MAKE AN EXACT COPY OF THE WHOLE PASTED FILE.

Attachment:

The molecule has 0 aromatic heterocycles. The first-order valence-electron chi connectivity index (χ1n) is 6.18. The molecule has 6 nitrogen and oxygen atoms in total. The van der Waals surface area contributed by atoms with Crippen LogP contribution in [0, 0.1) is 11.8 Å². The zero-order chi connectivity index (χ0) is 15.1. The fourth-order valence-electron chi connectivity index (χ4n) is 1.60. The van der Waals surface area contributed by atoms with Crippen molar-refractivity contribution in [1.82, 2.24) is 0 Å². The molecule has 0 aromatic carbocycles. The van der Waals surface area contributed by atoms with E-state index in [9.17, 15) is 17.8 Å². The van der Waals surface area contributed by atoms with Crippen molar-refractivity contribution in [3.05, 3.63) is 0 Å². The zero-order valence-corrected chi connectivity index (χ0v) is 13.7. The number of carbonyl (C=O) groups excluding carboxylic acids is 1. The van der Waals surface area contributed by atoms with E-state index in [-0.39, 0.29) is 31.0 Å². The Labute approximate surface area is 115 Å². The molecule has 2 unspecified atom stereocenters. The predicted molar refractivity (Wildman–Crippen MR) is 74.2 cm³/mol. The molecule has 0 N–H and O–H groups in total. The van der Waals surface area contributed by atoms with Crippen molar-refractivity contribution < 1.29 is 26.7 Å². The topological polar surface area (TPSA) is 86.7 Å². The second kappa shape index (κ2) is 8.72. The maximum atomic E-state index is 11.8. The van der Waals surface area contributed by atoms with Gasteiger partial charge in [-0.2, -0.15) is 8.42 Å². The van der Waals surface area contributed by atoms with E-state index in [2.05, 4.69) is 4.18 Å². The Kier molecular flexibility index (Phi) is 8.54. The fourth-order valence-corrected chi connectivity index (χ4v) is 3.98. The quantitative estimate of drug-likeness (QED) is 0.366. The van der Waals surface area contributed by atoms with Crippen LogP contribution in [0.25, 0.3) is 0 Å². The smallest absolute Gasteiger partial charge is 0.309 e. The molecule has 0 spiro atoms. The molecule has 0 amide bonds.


The molecule has 0 aromatic heterocycles. The first-order valence-electron chi connectivity index (χ1n) is 6.18. The molecule has 6 nitrogen and oxygen atoms in total. The van der Waals surface area contributed by atoms with Crippen LogP contribution in [0, 0.1) is 11.8 Å². The zero-order chi connectivity index (χ0) is 15.1. The fourth-order valence-electron chi connectivity index (χ4n) is 1.60. The van der Waals surface area contributed by atoms with Crippen molar-refractivity contribution in [1.82, 2.24) is 0 Å². The molecule has 0 aromatic carbocycles. The van der Waals surface area contributed by atoms with E-state index in [9.17, 15) is 17.8 Å². The van der Waals surface area contributed by atoms with Crippen molar-refractivity contribution in [3.05, 3.63) is 0 Å². The zero-order valence-corrected chi connectivity index (χ0v) is 13.7. The number of carbonyl (C=O) groups excluding carboxylic acids is 1. The van der Waals surface area contributed by atoms with E-state index in [-0.39, 0.29) is 31.0 Å². The Labute approximate surface area is 115 Å². The molecule has 2 unspecified atom stereocenters. The predicted molar refractivity (Wildman–Crippen MR) is 74.2 cm³/mol. The molecule has 0 N–H and O–H groups in total. The van der Waals surface area contributed by atoms with Crippen molar-refractivity contribution < 1.29 is 26.7 Å². The topological polar surface area (TPSA) is 86.7 Å². The second kappa shape index (κ2) is 8.72. The maximum atomic E-state index is 11.8. The van der Waals surface area contributed by atoms with Gasteiger partial charge in [-0.2, -0.15) is 8.42 Å². The van der Waals surface area contributed by atoms with E-state index in [2.05, 4.69) is 4.18 Å². The Kier molecular flexibility index (Phi) is 8.54. The fourth-order valence-corrected chi connectivity index (χ4v) is 3.98. The quantitative estimate of drug-likeness (QED) is 0.366. The van der Waals surface area contributed by atoms with Crippen LogP contribution in [0.25, 0.3) is 0 Å². The smallest absolute Gasteiger partial charge is 0.309 e. The molecule has 0 spiro atoms. The molecule has 0 amide bonds.